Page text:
Councillor hits out at birth trauma report for lack of attention on race

A councillor who is leading a maternity commission into the stark inequalities in maternity care has hit out at the trauma inquiry for its lack of attention on the experience of black women.

Last week the report from the All-Party Parliamentary Group on Birth Trauma called for an overhaul of the UK’s maternity and postnatal care after finding poor care is “all-too-frequently tolerated as normal”. 

The inquiry heard harrowing evidence from more than 1,300 women. Experiences included women who said they were left in blood-soaked sheets while others said their children had suffered life-changing injuries due to medical negligence.

In the report, women complained they were not listened to when they felt something was wrong, were mocked or shouted at and denied basic needs such as pain relief.

Southwark councillor Evelyn Akoto, cabinet member for health and well-being, said she welcomed the report but that it had been “a long time in the making”.

Speaking to the South London Press, Cllr Akoto said: “The report shows that there is a groundswell of frustration against services.

“But the issue of maternity care has been long in the making – reports after reports have highlighted concerning issues, but yet again we are not seeing improvements.

“It’s shocking that more than a third of the budget for maternity is spent on compensation.”

In January, Southwark council established its maternity commission after a national report published last year revealed that women from black ethnic groups were four times more likely to die in pregnancy than those from white groups, and women from Asian ethnic backgrounds almost twice as likely.

Last week’s birth trauma report highlights inequality, but only as the 11th recommendation out of 12.

(Picture: Büşranur Aydın, Pexels)

Cllr Akoto said: “It was very sad to read through the report and see it so low down in the recommendations.

“It’s not given the prominence it needs. We don’t have enough black voices high up contributing to this.

“The report described a postcode lottery of care depending on where you live. I agree with this but if we standardise good quality care without grappling with inequality there will still be a postcode lottery for race.”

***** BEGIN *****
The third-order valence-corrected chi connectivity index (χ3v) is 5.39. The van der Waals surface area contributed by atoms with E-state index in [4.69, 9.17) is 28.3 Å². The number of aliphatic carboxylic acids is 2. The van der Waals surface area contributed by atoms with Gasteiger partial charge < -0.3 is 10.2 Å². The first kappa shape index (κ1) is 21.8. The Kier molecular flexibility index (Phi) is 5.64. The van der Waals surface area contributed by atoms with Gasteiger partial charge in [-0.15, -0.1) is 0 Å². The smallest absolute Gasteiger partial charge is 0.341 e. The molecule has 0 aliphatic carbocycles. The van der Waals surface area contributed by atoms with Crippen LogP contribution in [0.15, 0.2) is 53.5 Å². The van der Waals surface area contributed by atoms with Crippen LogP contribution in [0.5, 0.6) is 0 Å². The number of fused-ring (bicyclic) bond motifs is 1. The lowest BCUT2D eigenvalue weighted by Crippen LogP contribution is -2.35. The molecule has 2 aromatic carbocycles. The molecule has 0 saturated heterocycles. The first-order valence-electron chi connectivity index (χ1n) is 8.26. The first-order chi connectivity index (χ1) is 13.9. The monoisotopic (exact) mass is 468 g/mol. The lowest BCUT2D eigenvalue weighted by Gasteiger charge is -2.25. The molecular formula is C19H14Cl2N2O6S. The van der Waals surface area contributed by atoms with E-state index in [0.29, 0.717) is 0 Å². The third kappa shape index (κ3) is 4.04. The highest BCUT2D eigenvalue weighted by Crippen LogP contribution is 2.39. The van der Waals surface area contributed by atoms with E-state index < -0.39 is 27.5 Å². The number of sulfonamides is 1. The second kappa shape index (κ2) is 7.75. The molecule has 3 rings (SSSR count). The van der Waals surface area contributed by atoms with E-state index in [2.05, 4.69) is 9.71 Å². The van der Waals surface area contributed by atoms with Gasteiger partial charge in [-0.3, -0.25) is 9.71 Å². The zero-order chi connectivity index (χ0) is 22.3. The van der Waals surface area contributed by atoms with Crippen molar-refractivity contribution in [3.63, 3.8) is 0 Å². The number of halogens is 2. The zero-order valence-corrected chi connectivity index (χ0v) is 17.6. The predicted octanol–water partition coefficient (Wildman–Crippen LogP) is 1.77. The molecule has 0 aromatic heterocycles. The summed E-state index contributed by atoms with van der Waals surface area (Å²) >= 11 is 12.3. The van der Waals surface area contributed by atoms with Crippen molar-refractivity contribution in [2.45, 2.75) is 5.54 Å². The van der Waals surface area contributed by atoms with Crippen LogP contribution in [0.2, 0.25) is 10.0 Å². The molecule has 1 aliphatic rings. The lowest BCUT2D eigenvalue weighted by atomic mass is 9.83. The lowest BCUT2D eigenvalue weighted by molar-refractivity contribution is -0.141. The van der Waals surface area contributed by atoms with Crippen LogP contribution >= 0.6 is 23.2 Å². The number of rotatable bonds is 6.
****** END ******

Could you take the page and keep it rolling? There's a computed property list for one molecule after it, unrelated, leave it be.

Southwark is one of the most diverse boroughs in the country, with 40 per cent of its population born outside the UK.

The council’s maternity commission features a series of panel meetings and face-to-face and online listening exercises for residents to share experiences of maternity care.

So far, Cllr Akoto said, more than 200 people have shared their experiences with the commission through its various meetings. The next meeting is set to be held on June 11.

Cllr Akoto said: “We are also holding an extra meeting for men next month after we received a number of reports saying they have been left traumatised by their partners experience and feel they have nowhere to go.

“If anyone wants to get involved or contribute please get in touch.”

Theo Clarke MP, chairman of the All-Party Parliamentary Group for Birth Trauma, said: “I am saddened that councillor Akoto feels this way but I absolutely do not share her view this has not been covered enough in the report.

“Addressing inequality is one of the 12 recommendations in the report. All the recommendations we make are of equal importance.

“The issue of inequality is in the executive summary of the report and there is a chapter devoted to it. We took evidence from several experts both in person and written during the inquiry on this exact subject and heard testimony from women about their experiences in maternity units, including incidents of racism.”

To visit the consultation visit:

Pictured top: From left, panel members Cheryl Rhodes, Professor Dame Donna Kinnair, Omar Campbell, Jacqui Kempen, Sandra Igwe, Cllr Evelyn Akoto and Dr Benedicta Agbagwara-Osuji at the commission’s first meeting on Tuesday (Picture: Southwark council)

Subscribe to Blog via Email

Enter your email address to subscribe to this blog and receive notifications of new posts by email.

Everyone at the South London Press thanks you for your continued support.

Former Housing Secretary Robert Jenrick has encouraged everyone in the country who can afford to do so to buy a newspaper, and told the Downing Street press briefing:


If you can afford to do so, we would be so grateful if you can make a donation which will allow us to continue to bring stories to you, both in print and online. Or please make cheques payable to “MSI Media Limited” and send by post to South London Press, Unit 112, 160 Bromley Road, Catford, London SE6 2NZ

Leave a Reply

Your email address will not be published. Required fields are marked *

The reCAPTCHA verification period has expired. Please reload the page.